The four key players in Spain’s general election
For the first time in modern Spanish history, four party leaders are vying for votes in Sunday’s election — not just the usual Socialists and Conservatives — after the emergence of brand new political forces.
The 60-year-old incumbent conservative prime minister is asking Spaniards to re-elect him, positioning himself as the safe pairs of hands who has saved the country from economic collapse and put it on the path of recovery.
Elected in 2011, the Popular Party (PP) chief put in place a series of drastic, highly-unpopular austerity measures but says “the worst of the crisis is over” and has promised to create two million jobs over the next four years.
Straight-laced, sedate — even boring, some say — Rajoy started out as a land registrar but quickly embraced politics, joining the Popular Alliance, the party founded by ministers of former dictator Francisco Franco which later became the PP.
Faced with much younger rivals, the grey-bearded, bespectacled premier from the conservative northwestern region of Galicia points to his 34 years in politics as a badge of experience.
Nicknamed “El Guapo” — “Mr Handsome” — the 43-year-old economist from Madrid was unknown to the public two years ago, before being elected to head up and renovate the troubled Socialist party (PSOE) last year.
The Socialists were turfed out of power in a crushing November 2011 election defeat, seen as punishment for a recession, mushrooming debt and sky-high joblessness.
The former university basketball player has cultivated a down-to-earth image in his bid to turn around his party’s flagging fortunes before the elections.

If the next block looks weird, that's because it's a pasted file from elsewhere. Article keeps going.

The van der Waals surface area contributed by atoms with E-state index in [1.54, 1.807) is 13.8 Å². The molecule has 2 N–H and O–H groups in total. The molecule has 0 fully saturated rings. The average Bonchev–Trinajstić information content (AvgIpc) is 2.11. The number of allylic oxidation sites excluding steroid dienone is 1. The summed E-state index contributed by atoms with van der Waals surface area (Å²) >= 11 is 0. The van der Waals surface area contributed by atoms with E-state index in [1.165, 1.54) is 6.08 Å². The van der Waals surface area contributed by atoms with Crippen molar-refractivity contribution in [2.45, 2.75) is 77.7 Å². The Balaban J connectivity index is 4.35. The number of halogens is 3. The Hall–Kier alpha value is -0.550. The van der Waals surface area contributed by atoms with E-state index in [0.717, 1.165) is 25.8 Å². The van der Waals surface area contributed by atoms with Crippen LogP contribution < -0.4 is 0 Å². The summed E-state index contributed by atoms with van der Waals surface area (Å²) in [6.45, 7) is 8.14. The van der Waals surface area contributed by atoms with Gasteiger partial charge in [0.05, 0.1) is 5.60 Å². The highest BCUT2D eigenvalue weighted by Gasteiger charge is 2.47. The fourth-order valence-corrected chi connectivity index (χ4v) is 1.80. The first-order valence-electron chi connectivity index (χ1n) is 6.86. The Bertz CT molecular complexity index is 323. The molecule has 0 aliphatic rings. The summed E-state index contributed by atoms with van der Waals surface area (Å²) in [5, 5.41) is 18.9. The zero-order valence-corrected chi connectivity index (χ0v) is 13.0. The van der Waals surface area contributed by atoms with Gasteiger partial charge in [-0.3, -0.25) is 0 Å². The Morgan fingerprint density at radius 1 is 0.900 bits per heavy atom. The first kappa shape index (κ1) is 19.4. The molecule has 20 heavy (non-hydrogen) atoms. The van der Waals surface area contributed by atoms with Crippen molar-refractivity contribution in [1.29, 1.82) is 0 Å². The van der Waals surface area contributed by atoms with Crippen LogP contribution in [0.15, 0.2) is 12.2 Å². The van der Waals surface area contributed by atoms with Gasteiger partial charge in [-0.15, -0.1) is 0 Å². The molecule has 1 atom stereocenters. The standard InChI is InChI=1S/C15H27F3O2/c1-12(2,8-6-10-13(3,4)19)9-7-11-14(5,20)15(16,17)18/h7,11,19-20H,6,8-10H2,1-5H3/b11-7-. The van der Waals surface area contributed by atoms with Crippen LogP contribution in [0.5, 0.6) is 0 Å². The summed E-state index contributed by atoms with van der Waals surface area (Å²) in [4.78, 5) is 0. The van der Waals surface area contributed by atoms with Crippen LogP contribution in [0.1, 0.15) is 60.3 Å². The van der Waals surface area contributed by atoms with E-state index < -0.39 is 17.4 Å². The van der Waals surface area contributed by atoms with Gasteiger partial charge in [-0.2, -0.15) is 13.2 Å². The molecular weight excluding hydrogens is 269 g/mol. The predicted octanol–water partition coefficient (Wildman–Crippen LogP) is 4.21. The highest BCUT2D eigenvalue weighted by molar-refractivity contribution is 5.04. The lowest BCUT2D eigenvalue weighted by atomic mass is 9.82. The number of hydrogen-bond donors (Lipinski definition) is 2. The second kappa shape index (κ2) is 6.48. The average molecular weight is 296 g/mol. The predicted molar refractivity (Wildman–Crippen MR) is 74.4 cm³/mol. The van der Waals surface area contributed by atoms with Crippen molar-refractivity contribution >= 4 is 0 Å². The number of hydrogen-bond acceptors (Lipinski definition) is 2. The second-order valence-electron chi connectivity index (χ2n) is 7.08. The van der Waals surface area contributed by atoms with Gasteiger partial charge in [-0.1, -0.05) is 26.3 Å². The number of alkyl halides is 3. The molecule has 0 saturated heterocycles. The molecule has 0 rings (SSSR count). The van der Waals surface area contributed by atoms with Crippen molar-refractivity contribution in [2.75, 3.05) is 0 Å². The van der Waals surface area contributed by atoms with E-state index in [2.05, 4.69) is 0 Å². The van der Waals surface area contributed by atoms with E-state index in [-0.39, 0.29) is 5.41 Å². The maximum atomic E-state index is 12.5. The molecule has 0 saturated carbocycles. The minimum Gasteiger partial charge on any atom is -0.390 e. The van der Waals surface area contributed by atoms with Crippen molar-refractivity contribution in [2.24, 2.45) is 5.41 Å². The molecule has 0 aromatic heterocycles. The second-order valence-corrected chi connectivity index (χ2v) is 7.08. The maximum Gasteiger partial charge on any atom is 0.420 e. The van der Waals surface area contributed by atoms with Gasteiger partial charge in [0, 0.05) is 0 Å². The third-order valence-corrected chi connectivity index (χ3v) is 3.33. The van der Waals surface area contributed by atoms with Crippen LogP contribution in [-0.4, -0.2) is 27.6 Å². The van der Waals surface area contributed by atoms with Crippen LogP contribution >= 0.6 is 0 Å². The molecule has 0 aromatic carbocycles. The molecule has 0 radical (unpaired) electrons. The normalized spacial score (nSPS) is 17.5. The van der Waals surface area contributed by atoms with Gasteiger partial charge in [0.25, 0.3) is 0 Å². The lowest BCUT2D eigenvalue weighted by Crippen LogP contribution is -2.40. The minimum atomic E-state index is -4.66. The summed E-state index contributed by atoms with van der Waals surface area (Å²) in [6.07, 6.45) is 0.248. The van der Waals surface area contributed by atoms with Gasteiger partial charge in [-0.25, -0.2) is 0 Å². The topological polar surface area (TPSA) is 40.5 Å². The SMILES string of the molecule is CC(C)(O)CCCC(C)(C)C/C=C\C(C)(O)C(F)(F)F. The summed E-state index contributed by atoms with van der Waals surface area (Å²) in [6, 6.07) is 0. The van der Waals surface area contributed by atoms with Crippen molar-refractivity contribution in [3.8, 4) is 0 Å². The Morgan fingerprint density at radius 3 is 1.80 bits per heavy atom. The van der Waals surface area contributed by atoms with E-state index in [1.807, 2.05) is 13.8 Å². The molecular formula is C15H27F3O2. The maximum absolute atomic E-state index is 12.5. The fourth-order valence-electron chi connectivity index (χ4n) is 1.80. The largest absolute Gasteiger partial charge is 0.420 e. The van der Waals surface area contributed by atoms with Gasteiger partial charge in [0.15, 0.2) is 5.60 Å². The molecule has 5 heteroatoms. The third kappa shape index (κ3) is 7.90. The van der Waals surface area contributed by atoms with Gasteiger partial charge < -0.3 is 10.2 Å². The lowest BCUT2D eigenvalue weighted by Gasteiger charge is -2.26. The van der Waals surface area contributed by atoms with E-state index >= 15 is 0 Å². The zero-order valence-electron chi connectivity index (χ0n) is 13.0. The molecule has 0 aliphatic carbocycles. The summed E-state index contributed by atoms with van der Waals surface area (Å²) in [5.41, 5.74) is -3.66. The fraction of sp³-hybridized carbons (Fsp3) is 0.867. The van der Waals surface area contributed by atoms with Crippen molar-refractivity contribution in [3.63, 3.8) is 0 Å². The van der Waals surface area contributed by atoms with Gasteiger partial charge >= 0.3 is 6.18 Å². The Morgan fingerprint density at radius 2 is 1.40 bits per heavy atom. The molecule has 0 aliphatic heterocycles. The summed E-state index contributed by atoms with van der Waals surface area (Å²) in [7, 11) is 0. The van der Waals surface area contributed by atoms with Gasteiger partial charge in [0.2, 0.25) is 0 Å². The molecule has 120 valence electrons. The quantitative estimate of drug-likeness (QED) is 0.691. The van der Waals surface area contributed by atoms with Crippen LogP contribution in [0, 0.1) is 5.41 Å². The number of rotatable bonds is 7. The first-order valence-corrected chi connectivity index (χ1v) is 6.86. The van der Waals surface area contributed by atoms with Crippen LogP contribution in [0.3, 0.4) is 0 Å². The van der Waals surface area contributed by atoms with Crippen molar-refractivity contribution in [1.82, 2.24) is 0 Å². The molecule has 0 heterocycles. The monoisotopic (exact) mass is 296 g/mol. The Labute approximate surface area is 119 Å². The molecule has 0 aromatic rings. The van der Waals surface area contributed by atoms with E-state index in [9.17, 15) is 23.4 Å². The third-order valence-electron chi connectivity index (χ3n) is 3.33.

He has promised a “minimum living wage for families without resources” and to reinstate the health rights of workers, immigrants and women that he says have been trampled on by the PP.
Known for his easy-going style, the pony-tailed 37-year-old is the head of the anti-austerity Podemos, which rose to prominence two years ago on the back of the “Indignados” protest movement against growing inequality, spending cuts and corruption.
The former politics professor was elected to the European Parliament last year where he stayed for 14 months before throwing everything into the current election race.
A fervent critic of Brussels’ austerity measures, he has also blasted repeated corruption scandals at the PP and Socialist party, and defends “the lower classes” for whom he wants “an emergency social plan.”
His party — an ally of Greece’s radical ruling Syriza party — vaunts the fact that mayors in the three major cities of Madrid, Barcelona and Cadiz all emerged from the “Indignados” movement.
He’s the youngest of the four and heads the centrist Ciudadanos, which has experienced a spectacular rise in popularity due to its stance against corruption and in favour of independence in the Catalonia region, where it hails from.
The 36-year-old lawyer from Barcelona has devoted the past eight years to politics.
A brilliant, telegenic orator and an adept of social media, he was a lawmaker in Catalonia’s regional parliament between 2006 and 2015.
Promoting “reasonable change,” his party — which emerged in 2006 but only reached the mainstream this year — is liberal on the economic and social front.
It wants to invest more in research and education, and create a single employment contract system to try and iron out differences between those in stable jobs and others in precarious positions.
No comments yet